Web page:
Ironically, he's not singing in F initially, nor F♯ when he sings that he is.
The song's far more in Dm, and the F♯ note he sings is actually the major 3rd of D - yes, it's an F♯,, but he's certainly not 'singing in F♯. Which limits the funniness of the piece, unfortunately.
EDIT: trying to find why musos may find this funny. There have been many occasions when I've encountered singers who've said 'I only sing in F♯ (or whatever key)'. Most musos will understand that it's actually a statement which doesn't hold water. For a couple of reasons.
Songs' range can vary depending far more on their highest and lowest notes, which are in fact independent to the key they're in.
Most folk have a range of more than an octave, whilst a lot of songs span only one. So changing key, up or down, will be possible for most singers - albeit a tone or two, so 'only in F♯' doesn't ring true.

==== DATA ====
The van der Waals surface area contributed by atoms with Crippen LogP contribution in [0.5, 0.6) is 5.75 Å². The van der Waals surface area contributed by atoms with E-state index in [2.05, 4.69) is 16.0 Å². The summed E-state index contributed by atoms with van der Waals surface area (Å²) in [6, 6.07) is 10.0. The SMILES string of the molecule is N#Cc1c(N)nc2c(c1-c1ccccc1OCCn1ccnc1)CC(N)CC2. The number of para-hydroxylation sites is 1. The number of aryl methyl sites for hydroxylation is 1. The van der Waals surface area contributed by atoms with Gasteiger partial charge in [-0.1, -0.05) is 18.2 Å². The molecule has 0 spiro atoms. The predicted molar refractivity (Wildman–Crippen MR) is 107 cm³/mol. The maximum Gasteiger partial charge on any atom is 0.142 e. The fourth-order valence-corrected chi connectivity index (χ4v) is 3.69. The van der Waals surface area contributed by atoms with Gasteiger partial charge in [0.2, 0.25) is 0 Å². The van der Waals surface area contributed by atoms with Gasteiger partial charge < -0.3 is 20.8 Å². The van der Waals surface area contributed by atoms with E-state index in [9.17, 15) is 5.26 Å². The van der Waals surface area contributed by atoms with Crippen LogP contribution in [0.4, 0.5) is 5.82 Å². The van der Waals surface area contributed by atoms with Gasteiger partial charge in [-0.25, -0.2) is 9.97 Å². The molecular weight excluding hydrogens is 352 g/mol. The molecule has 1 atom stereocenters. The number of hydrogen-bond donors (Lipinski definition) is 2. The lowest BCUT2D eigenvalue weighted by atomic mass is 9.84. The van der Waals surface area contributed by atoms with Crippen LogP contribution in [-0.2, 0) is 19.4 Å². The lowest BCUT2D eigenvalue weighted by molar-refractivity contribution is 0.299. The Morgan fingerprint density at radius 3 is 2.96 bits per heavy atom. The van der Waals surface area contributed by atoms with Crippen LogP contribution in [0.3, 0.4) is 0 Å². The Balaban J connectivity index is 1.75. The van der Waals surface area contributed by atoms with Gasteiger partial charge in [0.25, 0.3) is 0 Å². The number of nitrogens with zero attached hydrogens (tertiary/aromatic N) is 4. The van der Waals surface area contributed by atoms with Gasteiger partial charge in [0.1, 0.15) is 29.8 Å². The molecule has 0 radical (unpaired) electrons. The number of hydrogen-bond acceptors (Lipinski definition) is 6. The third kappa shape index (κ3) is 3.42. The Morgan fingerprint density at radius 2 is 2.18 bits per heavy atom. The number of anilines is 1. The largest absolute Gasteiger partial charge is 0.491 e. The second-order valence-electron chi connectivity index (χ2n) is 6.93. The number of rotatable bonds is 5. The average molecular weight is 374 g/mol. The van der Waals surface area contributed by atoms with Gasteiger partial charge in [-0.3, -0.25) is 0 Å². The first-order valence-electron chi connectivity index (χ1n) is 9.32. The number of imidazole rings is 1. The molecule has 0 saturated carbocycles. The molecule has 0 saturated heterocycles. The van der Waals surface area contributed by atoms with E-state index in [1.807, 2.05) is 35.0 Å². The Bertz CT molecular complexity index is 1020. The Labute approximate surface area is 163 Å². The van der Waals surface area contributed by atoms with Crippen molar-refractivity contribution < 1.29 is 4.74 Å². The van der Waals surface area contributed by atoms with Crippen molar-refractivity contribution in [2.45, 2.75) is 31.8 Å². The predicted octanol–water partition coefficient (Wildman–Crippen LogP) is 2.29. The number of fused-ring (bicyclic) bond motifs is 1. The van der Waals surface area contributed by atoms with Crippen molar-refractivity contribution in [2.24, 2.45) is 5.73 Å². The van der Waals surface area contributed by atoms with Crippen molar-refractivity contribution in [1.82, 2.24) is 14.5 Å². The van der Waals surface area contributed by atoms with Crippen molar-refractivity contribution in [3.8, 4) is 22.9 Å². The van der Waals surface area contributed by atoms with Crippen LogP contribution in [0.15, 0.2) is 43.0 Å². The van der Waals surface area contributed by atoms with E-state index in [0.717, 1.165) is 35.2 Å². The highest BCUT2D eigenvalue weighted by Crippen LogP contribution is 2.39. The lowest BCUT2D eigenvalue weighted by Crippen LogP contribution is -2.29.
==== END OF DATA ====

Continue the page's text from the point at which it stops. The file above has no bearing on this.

Les Dawson (British comedian) was an accomplished pianist, but he usually incorporated in his act renditions of popular songs, which he expected the audience to join in with, but spectacularly made horrible mistakes with some notes - very cleverly worked out - while retaining his inimitable smile, as if there was nothing wrong. Now that was funny!
Tim has (probably) taken this and the first reason to write (?) and sing the song. But from maybe a slightly different viewpoint. He sings those F♯ notes against the F♮ played in the D minor chord, which is discordant. Had it been the other way round, it'd just sound Bluesy. Hence the reference to F♯. Musos would appreciate this, and lots would think it was actually difficult to do - it's not, but it's effective. But I still say it's a misnomer!
EXTRA EDIT: it'll probably resonate with some musos my experiences when a singer says 'I sing in x key'. You play a chord for that key, and they then proceed singing in a completely different one. Yes, sometimes F♯...